A Little Q&A From The Road
Posted: Thu, 11/17/2011 - 2:11pm
Not many people can boast of having traveled to Providence, R.I., Cleveland, Newark, Madison, WI. St Louis, and Venice, Italy within little more than a month.
In every instance – including the Italian trip, where I got to hang out with PBS supporters at sea – I’ve had the chance to answer lots and lots of questions about politics, Washington, and even the future of public broadcasting itself.
As always when I break out of my Washington bubble, I never fail to be impressed by the degree to which people are engaged in the world around them; frustrated about what they see happening in the nation’s capital; and open to hearing more than one answer to a question.
This week, I thought I’d share some of the common questions I’ve been getting lately, if only to reassure myself that people are listening to the stories we tell on Washington Week and the PBS NewsHour, and want to know more, not less.
As always, I don’t deal in opinion. How could I listen to the answers to my questions if I knew it all already? But here are the answers – compressed for time -- to the ones I’ve been getting in front of various audiences along the way. Who knows? I may be heading to a city near you. Paris, anyone?
Q: Will the Tea Party continue to exist? Will Occupy Wall Street become stronger?
A. Neither the Tea Party nor OWS is particularly interested in being linked to the other. But I see a lot of similarities. When the Tea Party launched, it was a disparate collection of protesters who were united in their desire to change business as usual – especially in Washington. OWS was not much different at its start, although its tactics were. The Tea Party folks were more likely to wear tricorn hats and carry ‘Don’t Tread On Me’ flags; the OWS folks preferred tents. The Tea Party folks met in hotel conference rooms and went home at the end of the day. The OWS folks…did not. But in the end, both are interested in shaking up the status quo.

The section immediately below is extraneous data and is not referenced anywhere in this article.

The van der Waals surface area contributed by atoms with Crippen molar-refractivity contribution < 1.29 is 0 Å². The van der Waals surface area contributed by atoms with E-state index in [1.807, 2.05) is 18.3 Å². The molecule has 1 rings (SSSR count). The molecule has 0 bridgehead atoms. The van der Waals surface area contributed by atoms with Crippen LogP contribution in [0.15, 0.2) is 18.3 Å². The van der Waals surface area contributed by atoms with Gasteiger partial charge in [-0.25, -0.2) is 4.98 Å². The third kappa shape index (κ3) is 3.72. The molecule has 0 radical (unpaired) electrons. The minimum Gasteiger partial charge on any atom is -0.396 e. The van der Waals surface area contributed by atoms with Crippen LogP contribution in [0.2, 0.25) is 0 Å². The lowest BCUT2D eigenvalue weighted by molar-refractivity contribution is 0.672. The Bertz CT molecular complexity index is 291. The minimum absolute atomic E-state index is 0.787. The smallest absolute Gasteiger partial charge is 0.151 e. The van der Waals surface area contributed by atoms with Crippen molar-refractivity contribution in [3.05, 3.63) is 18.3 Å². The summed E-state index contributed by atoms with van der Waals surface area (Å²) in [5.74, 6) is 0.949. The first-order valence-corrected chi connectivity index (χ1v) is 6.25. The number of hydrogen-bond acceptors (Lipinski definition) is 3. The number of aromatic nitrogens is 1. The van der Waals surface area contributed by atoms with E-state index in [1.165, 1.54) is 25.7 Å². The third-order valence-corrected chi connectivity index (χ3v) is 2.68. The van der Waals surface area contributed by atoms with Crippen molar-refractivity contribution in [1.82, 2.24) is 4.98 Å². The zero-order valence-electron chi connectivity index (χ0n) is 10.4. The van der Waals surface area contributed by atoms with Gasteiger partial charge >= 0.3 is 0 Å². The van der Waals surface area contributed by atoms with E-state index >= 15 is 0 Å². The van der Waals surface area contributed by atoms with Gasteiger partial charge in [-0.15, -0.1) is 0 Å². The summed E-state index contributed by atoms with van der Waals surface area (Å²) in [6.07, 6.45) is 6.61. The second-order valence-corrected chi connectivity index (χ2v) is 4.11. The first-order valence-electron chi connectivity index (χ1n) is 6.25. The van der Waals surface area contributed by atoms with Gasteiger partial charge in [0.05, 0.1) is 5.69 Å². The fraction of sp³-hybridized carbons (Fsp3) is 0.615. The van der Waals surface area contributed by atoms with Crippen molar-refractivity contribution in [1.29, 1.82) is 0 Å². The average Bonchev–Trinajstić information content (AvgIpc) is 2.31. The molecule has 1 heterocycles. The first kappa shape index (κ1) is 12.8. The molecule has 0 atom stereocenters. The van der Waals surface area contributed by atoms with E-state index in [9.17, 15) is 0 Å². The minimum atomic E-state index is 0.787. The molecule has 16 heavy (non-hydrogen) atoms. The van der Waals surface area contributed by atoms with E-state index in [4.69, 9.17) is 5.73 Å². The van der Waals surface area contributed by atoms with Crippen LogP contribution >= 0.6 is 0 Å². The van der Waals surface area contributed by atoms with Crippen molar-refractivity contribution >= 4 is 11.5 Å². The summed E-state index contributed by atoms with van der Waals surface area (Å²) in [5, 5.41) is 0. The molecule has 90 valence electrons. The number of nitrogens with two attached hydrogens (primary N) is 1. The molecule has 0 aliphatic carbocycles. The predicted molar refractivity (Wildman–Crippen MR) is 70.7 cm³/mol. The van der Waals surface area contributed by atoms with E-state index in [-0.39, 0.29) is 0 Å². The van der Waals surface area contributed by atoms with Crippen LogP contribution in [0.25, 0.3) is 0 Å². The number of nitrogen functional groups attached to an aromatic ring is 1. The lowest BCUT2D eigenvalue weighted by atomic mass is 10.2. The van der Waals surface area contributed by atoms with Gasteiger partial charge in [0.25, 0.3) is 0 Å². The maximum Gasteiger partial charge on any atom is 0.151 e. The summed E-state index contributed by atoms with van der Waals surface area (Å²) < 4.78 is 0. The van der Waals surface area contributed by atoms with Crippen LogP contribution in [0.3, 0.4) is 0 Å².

The Tea Party is now a full-fledged movement complete with elected officials and a working caucus in the House of Representatives. What’s still unclear is whether left-leaning Democrats will be as eager to embrace OWS as right-leaning Republicans were to absorb the Tea Party.
Q: “Both” sides of a story? When will listeners and reporters get off the “fair and balanced” message?
A: I agree that there are usually far more than two sides to a story. It is also true that shades of gray are hard to find in television journalism. Allow me to toot our horn a bit. Public broadcasting may not have the financial resources of the commercial networks, but we do have access to one valuable and not easily replenished resource – time. That means we can showcase three, four or sometimes five slices of the pie. And it means that we have more time to explain the whys and the hows of any story we tell – not just the whats. I’ve said it many times: The most egregious journalistic bias exists in the stories we choose not to tell; not the stories we do tell.
Q: Are people uninformed, or misinformed? When inaccurate “information” is as plentiful as the truth, what responsibility does a journalist have to point out facts, instead of just presenting various views?
A: We have a great responsibility. Some days we live up to that responsibility quite well; other days we bobble the ball. From my perspective, there are many, many more places to go now to unearth facts than there were when I first got into journalism. There are entire sites devoted to fact checking candidates, for instance. And I am reminded when I judge journalism contests that there is amazing work being done at news outlets big and small, unearthing stories we would not otherwise hear. The big difference is that the responsibility to get to the bottom of things has shifted toward the news consumer. It now often takes just a few clicks of the mouse to get your questions answered, but that’s just as often your finger on the mouse, not mine.
Q: Compare and contrast Jon Stewart and Rush Limbaugh as journalists/providers of information?
A: Neither is a journalist. Both are entertainers. Whether you are entertained depends to a large degree on your political orientation. But I’ll give them this: you can’t get the joke unless you come equipped with basic information. That’s where journalism comes in.
Q: There must be temptations to move to commercial media. Why do you stay at PBS?
A. Been there. Done that.